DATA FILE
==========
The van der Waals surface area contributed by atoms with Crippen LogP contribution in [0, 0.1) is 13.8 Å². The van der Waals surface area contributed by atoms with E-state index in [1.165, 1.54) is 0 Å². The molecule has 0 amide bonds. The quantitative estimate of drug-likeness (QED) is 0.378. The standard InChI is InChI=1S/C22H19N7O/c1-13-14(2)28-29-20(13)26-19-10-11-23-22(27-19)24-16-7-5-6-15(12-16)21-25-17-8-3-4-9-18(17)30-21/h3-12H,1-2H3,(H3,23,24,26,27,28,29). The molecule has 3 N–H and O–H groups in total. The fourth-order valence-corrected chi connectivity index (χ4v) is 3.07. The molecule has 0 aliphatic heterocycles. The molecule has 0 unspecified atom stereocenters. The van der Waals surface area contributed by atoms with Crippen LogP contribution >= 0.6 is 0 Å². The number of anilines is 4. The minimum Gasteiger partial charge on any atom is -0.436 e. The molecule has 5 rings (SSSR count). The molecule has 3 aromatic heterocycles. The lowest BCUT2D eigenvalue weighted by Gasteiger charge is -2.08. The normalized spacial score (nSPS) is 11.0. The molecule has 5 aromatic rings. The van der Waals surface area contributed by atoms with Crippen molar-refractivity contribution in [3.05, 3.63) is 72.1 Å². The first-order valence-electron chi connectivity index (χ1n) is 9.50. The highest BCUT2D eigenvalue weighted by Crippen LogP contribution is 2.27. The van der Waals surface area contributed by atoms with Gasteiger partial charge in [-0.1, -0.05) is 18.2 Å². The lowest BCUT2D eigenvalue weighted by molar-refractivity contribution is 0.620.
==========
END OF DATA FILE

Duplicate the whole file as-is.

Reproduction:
The van der Waals surface area contributed by atoms with Crippen LogP contribution in [0, 0.1) is 13.8 Å². The van der Waals surface area contributed by atoms with E-state index in [1.165, 1.54) is 0 Å². The molecule has 0 amide bonds. The quantitative estimate of drug-likeness (QED) is 0.378. The standard InChI is InChI=1S/C22H19N7O/c1-13-14(2)28-29-20(13)26-19-10-11-23-22(27-19)24-16-7-5-6-15(12-16)21-25-17-8-3-4-9-18(17)30-21/h3-12H,1-2H3,(H3,23,24,26,27,28,29). The molecule has 3 N–H and O–H groups in total. The fourth-order valence-corrected chi connectivity index (χ4v) is 3.07. The molecule has 0 aliphatic heterocycles. The molecule has 0 unspecified atom stereocenters. The van der Waals surface area contributed by atoms with Crippen LogP contribution >= 0.6 is 0 Å². The number of anilines is 4. The minimum Gasteiger partial charge on any atom is -0.436 e. The molecule has 5 rings (SSSR count). The molecule has 3 aromatic heterocycles. The lowest BCUT2D eigenvalue weighted by Gasteiger charge is -2.08. The normalized spacial score (nSPS) is 11.0. The molecule has 5 aromatic rings. The van der Waals surface area contributed by atoms with Crippen molar-refractivity contribution in [3.05, 3.63) is 72.1 Å². The first-order valence-electron chi connectivity index (χ1n) is 9.50. The highest BCUT2D eigenvalue weighted by Crippen LogP contribution is 2.27. The van der Waals surface area contributed by atoms with Gasteiger partial charge in [-0.1, -0.05) is 18.2 Å². The lowest BCUT2D eigenvalue weighted by molar-refractivity contribution is 0.620.